- Tim Switzer
- Regina Post Leader (www.canada.com/reginaleaderpost)
“Live strong” is more than just a yellow bracelet on Dale Bloom’s wrist. It’s how the Regina man has been forced to approach his life for the last three years.
Bloom was diagnosed with advanced stage oral cancer on Jan. 10, 2005. On Oct. 7 of this year, he finished the Chicago Marathon.
“It’s like night and day,” said Bloom, 46. “I never gave up any hope. Even though the odds weren’t that great — I was told it was a one-in-three shot — it never crossed my mind that I wasn’t the one.”
As he stood among 44,999 other runners in the starting area of the marathon, Bloom’s mind couldn’t help but wander to the previous 21/2 years.
“There were a lot of people that helped me get to that point,” Bloom said, fighting back tears. “It was crazy, but that’s who I thought about. I thought about my co-workers, who set up a dance card to each take an hour out of their schedules to come and sit with me at chemotherapy just to take my mind off things. I thought about my son’s friends parents, who got together and all organized days of cooking where they brought us food each and every day. My sisters were there from beginning to end. In 2005, I lost my mother and in 2006, I lost my father so I thought about them a lot.
“And then I thought about my wife and kids, who were the reason why I wanted to get through this.”
There were times in those first few months when it looked like running would never be an option again. By April 2005, Bloom had lost 45 pounds and was bedridden. He only got up to go to the Allan Blair Cancer Centre for radiation and chemotherapy treatments. The effect of the treatments left him unable to speak or create saliva, forcing him to use a feeding tube. He eventually underwent four surgeries to remove the muscles on the left side of his neck.
But it was during those low times that Bloom decided what he wanted most.
“We would communicate in writing and one of his goals very early on was he wanted to be able to run again,” said Bloom’s wife, Dawn. “That meant normalcy to him. I remember the day he told me all he wanted to do was run around the lake.
“I thought, ‘OK, were going to set that as a goal.’ But privately I just wanted him to live. I knew running was his passion and it would make him happy if he could run just a little bit.”
But with two radiation treatments per day, Bloom’s health started to improve. By June 30, he made his trek around Wascana Lake.
“There’s no doubt in any of our minds or from his cancer team that the key reason he is still alive is because when he couldn’t fight anymore, his body was so strong from being in shape before, that it started fighting again,” said Dawn. “That’s why it’s important for him to keep running because if that cancer comes back, he knows his body can fight for him again.”
As the months wore on, Bloom steadily improved. In September 2005, he was back at work at Crown Investments Corporation, where he is a corporate secretary, and was into a regular running routine the following spring.
The normalcy Bloom craved was evident this year in Chicago. When he woke up the morning of the race, the temperature outside was already 27 C with 100-per-cent humidity. Midway through the race, the temperature had risen to 33 C and people started dropping out of the race left and right.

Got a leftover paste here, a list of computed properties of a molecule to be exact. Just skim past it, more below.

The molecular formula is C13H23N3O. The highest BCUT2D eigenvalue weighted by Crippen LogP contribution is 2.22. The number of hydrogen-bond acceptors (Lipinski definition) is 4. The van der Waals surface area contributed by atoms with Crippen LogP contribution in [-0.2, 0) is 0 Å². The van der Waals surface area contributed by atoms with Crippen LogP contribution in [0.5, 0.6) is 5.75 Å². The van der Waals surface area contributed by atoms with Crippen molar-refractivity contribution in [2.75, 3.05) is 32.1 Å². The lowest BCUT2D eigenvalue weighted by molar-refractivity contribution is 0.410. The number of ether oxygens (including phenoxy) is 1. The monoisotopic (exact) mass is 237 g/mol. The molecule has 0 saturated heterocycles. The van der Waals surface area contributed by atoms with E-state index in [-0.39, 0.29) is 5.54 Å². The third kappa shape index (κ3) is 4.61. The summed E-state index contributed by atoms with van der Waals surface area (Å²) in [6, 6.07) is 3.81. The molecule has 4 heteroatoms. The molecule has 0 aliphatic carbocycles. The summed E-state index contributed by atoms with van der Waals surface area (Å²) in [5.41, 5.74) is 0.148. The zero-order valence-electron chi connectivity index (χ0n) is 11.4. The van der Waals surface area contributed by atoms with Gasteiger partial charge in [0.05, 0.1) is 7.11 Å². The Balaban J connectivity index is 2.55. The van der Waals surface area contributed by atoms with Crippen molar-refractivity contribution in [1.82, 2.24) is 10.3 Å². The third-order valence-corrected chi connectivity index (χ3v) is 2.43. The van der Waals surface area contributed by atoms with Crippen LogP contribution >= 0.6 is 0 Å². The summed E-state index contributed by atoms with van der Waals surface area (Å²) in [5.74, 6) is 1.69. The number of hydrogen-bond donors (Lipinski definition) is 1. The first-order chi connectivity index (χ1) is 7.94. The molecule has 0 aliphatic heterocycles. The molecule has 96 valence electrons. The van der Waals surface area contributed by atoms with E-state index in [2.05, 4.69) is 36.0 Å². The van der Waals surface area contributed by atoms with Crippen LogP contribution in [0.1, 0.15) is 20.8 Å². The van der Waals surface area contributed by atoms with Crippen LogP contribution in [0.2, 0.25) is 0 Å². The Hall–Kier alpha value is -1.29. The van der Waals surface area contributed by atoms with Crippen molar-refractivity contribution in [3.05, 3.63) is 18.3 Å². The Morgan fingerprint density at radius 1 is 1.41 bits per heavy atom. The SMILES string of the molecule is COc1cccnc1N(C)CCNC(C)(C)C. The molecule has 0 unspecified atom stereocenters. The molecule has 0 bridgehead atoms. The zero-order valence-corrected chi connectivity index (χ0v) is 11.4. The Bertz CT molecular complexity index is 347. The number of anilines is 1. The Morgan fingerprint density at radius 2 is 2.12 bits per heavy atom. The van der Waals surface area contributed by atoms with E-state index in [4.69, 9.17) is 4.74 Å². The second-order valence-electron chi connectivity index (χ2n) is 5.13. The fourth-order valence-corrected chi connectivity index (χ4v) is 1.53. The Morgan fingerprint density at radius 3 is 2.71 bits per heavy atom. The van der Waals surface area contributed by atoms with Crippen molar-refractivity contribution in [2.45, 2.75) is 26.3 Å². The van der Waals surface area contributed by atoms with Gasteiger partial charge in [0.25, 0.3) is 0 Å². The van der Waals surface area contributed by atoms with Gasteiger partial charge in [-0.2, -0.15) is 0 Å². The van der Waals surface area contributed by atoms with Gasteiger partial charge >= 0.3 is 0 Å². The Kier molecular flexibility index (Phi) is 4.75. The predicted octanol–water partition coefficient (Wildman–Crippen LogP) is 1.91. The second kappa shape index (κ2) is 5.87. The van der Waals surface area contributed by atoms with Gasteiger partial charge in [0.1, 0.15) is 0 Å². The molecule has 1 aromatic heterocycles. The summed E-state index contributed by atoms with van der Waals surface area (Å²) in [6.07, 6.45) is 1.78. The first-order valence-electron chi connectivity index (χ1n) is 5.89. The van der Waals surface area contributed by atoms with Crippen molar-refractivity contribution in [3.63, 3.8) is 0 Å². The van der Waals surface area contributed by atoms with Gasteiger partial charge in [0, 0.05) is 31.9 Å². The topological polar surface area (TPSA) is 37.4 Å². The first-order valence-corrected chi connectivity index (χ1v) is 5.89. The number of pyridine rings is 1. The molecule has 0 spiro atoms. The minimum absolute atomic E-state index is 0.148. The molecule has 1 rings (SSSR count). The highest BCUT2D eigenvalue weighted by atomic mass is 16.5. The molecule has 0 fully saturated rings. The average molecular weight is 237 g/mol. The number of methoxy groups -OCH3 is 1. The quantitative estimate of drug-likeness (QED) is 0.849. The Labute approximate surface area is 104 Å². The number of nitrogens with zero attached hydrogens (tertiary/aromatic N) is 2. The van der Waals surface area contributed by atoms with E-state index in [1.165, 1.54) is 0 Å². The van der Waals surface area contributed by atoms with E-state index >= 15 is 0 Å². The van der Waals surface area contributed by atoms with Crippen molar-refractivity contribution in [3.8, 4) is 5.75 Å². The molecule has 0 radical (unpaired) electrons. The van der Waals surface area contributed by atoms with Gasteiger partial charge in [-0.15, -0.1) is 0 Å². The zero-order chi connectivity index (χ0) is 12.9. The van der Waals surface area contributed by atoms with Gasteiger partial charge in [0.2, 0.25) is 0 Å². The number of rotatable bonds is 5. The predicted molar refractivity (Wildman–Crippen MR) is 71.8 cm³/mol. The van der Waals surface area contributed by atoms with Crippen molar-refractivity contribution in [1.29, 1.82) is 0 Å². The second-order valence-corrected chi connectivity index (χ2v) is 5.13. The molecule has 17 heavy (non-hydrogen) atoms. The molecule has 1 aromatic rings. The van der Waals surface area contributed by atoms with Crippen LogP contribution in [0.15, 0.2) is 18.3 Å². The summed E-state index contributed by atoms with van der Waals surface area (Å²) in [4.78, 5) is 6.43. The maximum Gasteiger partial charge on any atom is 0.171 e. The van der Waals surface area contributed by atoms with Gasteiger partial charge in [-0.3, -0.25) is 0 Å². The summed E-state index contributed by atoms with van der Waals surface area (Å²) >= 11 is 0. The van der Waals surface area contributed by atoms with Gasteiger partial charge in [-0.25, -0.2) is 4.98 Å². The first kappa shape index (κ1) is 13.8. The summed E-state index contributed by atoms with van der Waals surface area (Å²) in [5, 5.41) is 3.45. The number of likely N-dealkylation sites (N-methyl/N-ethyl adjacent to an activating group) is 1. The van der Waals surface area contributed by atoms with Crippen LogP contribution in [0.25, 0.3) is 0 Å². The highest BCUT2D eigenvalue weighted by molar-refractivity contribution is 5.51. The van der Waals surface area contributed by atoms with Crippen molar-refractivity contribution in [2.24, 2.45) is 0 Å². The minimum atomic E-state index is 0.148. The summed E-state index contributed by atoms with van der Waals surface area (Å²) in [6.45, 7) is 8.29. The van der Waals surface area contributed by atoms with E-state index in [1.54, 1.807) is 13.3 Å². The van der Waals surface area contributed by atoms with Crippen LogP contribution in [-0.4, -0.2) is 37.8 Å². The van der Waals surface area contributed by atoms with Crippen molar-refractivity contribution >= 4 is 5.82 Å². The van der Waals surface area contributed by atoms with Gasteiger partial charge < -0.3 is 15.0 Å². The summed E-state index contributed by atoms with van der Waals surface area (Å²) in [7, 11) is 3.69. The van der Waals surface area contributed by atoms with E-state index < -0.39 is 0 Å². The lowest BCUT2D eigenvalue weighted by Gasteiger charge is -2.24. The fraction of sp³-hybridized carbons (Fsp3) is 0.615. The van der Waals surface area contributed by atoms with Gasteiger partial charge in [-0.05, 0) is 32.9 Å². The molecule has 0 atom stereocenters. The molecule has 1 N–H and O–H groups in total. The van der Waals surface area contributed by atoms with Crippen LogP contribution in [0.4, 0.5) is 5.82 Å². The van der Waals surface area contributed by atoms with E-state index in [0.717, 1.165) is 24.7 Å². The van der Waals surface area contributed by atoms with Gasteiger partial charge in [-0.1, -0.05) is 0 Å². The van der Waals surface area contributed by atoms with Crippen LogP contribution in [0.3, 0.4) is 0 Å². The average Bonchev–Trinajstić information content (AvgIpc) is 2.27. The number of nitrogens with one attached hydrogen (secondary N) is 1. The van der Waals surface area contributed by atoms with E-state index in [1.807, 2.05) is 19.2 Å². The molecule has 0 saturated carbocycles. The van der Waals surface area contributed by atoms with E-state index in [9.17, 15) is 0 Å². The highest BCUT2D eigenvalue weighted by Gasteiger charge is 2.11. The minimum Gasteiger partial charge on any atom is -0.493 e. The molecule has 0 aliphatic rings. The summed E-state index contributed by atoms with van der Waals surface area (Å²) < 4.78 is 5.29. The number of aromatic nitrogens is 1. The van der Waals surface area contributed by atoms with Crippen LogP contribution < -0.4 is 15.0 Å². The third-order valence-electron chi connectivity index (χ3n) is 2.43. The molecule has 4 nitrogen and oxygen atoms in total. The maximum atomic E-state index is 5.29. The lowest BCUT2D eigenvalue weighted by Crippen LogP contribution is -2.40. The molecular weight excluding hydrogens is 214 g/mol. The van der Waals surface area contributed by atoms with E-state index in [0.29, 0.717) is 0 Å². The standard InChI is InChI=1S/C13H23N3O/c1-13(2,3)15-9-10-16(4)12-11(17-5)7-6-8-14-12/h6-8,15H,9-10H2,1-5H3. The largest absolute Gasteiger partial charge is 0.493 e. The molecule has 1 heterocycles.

“All you heard were sirens, constant sirens,” recalled Bloom. “There were gurneys and stretchers and people getting taken to hospitals. The emergency rooms in Chicago got so full that they applied the pressure to stop the race.”
At the 35-kilometre mark, runners were told to stop and that buses would be coming to pick them up.
Bloom soon realized no buses were imminent and picked up the pace. That continued until the 40-kilometre mark, where race officials stood in his way and wouldn’t let him finish unless he started walking.
Once you stopped running you realized, ‘Geez, it’s really hot!’ ” Bloom said with a laugh.
Meanwhile, Dawn and two of the couple’s three children, son Connor and daughter Morgan (their other daughter, Katie, couldn’t make the trip), were waiting at the finish line, wondering what was taking Dale so long. No one had informed them that marathoners were being asked to stop running.
That didn’t make the moment Bloom crossed the finish line any less emotional.
“It was so overwhelming for him to finish because it was like we could start living our new normal life again after that day,” said Dawn. “It was very, very different from all the other marathons and our family knew it. Everyday is different than it was a couple years ago, but that moment was like a new beginning.”
They understood that even more when touring Chicago a week later. While trying to get into Wrigley Field to take some photos, Dale and Connor ran into a man outside the stadium, who noticed the scars on Dale’s neck. As it turned out, that man, Joe, had gone through the same thing in 1998. He also made sure the family got the photos they wanted.
After that, the Blooms sat and talked with Joe about what each had been through.
“We had never met anyone who has survived this cancer for more than five years,” said Dawn. “I said something about that and Joe said, ‘Now you have.’ ”
Bloom is still going to regular checkups, but there hasn’t been any sign of cancer since his surgeries. And he’s shooting for either the New York or Chicago marathon in 2008.
“Things are good again,” said Dale.